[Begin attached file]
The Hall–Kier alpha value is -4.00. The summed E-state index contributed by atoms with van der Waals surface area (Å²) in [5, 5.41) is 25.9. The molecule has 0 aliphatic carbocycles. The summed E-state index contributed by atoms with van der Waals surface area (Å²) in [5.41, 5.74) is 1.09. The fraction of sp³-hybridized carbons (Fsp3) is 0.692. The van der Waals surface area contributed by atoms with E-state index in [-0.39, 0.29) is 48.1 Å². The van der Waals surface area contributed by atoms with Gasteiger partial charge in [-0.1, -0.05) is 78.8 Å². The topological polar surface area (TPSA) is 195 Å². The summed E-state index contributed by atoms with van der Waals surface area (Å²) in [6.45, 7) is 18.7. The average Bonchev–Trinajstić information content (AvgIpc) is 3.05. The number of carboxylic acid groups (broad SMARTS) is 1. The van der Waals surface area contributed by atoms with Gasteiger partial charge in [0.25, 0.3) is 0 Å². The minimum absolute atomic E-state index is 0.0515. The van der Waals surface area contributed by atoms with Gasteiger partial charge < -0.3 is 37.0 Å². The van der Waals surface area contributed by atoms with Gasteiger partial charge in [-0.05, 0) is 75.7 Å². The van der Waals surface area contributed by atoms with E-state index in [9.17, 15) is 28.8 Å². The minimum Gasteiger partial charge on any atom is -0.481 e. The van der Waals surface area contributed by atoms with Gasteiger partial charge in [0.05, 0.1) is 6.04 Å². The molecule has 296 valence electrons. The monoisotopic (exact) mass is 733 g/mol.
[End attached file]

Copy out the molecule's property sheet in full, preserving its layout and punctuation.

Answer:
The Hall–Kier alpha value is -4.00. The summed E-state index contributed by atoms with van der Waals surface area (Å²) in [5, 5.41) is 25.9. The molecule has 0 aliphatic carbocycles. The summed E-state index contributed by atoms with van der Waals surface area (Å²) in [5.41, 5.74) is 1.09. The fraction of sp³-hybridized carbons (Fsp3) is 0.692. The van der Waals surface area contributed by atoms with E-state index in [-0.39, 0.29) is 48.1 Å². The van der Waals surface area contributed by atoms with Gasteiger partial charge in [-0.1, -0.05) is 78.8 Å². The topological polar surface area (TPSA) is 195 Å². The summed E-state index contributed by atoms with van der Waals surface area (Å²) in [6.45, 7) is 18.7. The average Bonchev–Trinajstić information content (AvgIpc) is 3.05. The number of carboxylic acid groups (broad SMARTS) is 1. The van der Waals surface area contributed by atoms with Gasteiger partial charge in [0.25, 0.3) is 0 Å². The minimum absolute atomic E-state index is 0.0515. The van der Waals surface area contributed by atoms with Gasteiger partial charge < -0.3 is 37.0 Å². The van der Waals surface area contributed by atoms with Gasteiger partial charge in [-0.05, 0) is 75.7 Å². The van der Waals surface area contributed by atoms with E-state index in [9.17, 15) is 28.8 Å². The minimum Gasteiger partial charge on any atom is -0.481 e. The van der Waals surface area contributed by atoms with Gasteiger partial charge in [0.05, 0.1) is 6.04 Å². The molecule has 296 valence electrons. The monoisotopic (exact) mass is 733 g/mol.